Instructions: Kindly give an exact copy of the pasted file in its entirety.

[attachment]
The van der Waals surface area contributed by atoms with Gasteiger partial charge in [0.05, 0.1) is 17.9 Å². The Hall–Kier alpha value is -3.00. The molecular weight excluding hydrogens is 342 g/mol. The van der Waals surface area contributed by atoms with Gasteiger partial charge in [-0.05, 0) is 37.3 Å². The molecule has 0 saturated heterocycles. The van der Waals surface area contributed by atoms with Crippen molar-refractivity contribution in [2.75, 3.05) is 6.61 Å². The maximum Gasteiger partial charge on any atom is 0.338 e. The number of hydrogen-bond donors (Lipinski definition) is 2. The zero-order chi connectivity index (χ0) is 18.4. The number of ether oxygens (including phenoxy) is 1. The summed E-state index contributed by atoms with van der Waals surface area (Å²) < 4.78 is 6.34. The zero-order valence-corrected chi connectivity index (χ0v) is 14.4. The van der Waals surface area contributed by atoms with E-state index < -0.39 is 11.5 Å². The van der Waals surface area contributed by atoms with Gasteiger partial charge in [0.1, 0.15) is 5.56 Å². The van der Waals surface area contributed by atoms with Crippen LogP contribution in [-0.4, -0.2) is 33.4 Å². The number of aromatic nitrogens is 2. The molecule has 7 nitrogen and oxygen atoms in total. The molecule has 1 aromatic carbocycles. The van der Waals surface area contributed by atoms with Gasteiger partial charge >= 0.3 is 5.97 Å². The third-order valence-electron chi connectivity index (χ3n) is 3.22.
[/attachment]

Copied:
The van der Waals surface area contributed by atoms with Gasteiger partial charge in [0.05, 0.1) is 17.9 Å². The Hall–Kier alpha value is -3.00. The molecular weight excluding hydrogens is 342 g/mol. The van der Waals surface area contributed by atoms with Gasteiger partial charge in [-0.05, 0) is 37.3 Å². The molecule has 0 saturated heterocycles. The van der Waals surface area contributed by atoms with Crippen molar-refractivity contribution in [2.75, 3.05) is 6.61 Å². The maximum Gasteiger partial charge on any atom is 0.338 e. The number of hydrogen-bond donors (Lipinski definition) is 2. The zero-order chi connectivity index (χ0) is 18.4. The number of ether oxygens (including phenoxy) is 1. The summed E-state index contributed by atoms with van der Waals surface area (Å²) < 4.78 is 6.34. The zero-order valence-corrected chi connectivity index (χ0v) is 14.4. The van der Waals surface area contributed by atoms with E-state index < -0.39 is 11.5 Å². The van der Waals surface area contributed by atoms with Gasteiger partial charge in [0.1, 0.15) is 5.56 Å². The van der Waals surface area contributed by atoms with Crippen LogP contribution in [-0.4, -0.2) is 33.4 Å². The number of aromatic nitrogens is 2. The molecule has 7 nitrogen and oxygen atoms in total. The molecule has 1 aromatic carbocycles. The van der Waals surface area contributed by atoms with Gasteiger partial charge >= 0.3 is 5.97 Å². The third-order valence-electron chi connectivity index (χ3n) is 3.22.